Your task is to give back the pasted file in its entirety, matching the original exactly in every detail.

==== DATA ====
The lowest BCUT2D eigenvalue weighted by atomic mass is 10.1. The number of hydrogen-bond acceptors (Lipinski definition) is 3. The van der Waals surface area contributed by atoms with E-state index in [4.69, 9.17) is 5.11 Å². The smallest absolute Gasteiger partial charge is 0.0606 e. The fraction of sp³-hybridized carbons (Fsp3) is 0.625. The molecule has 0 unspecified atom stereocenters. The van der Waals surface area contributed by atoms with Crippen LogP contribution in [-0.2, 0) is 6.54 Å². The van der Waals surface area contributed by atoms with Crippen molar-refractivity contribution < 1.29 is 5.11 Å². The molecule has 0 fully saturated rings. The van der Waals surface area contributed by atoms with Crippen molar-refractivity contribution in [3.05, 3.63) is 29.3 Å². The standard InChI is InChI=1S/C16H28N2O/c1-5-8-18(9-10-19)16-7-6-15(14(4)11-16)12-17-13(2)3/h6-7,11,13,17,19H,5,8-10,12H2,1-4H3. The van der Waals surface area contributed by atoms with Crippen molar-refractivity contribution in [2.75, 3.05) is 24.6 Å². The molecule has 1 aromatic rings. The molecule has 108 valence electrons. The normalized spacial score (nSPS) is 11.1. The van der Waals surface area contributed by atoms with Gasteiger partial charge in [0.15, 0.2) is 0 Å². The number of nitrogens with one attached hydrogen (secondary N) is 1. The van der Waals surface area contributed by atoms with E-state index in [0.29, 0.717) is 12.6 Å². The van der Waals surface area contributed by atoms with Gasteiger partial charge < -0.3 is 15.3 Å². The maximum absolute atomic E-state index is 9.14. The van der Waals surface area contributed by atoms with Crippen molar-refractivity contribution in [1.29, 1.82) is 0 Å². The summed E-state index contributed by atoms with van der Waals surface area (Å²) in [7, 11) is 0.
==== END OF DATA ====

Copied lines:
The lowest BCUT2D eigenvalue weighted by atomic mass is 10.1. The number of hydrogen-bond acceptors (Lipinski definition) is 3. The van der Waals surface area contributed by atoms with E-state index in [4.69, 9.17) is 5.11 Å². The smallest absolute Gasteiger partial charge is 0.0606 e. The fraction of sp³-hybridized carbons (Fsp3) is 0.625. The molecule has 0 unspecified atom stereocenters. The van der Waals surface area contributed by atoms with Crippen LogP contribution in [-0.2, 0) is 6.54 Å². The van der Waals surface area contributed by atoms with Crippen molar-refractivity contribution < 1.29 is 5.11 Å². The molecule has 0 fully saturated rings. The van der Waals surface area contributed by atoms with Crippen molar-refractivity contribution in [3.05, 3.63) is 29.3 Å². The standard InChI is InChI=1S/C16H28N2O/c1-5-8-18(9-10-19)16-7-6-15(14(4)11-16)12-17-13(2)3/h6-7,11,13,17,19H,5,8-10,12H2,1-4H3. The van der Waals surface area contributed by atoms with Crippen molar-refractivity contribution in [2.75, 3.05) is 24.6 Å². The molecule has 1 aromatic rings. The molecule has 108 valence electrons. The normalized spacial score (nSPS) is 11.1. The van der Waals surface area contributed by atoms with Gasteiger partial charge in [0.15, 0.2) is 0 Å². The number of nitrogens with one attached hydrogen (secondary N) is 1. The van der Waals surface area contributed by atoms with E-state index in [0.29, 0.717) is 12.6 Å². The van der Waals surface area contributed by atoms with Gasteiger partial charge < -0.3 is 15.3 Å². The maximum absolute atomic E-state index is 9.14. The van der Waals surface area contributed by atoms with Crippen molar-refractivity contribution in [1.29, 1.82) is 0 Å². The summed E-state index contributed by atoms with van der Waals surface area (Å²) in [7, 11) is 0.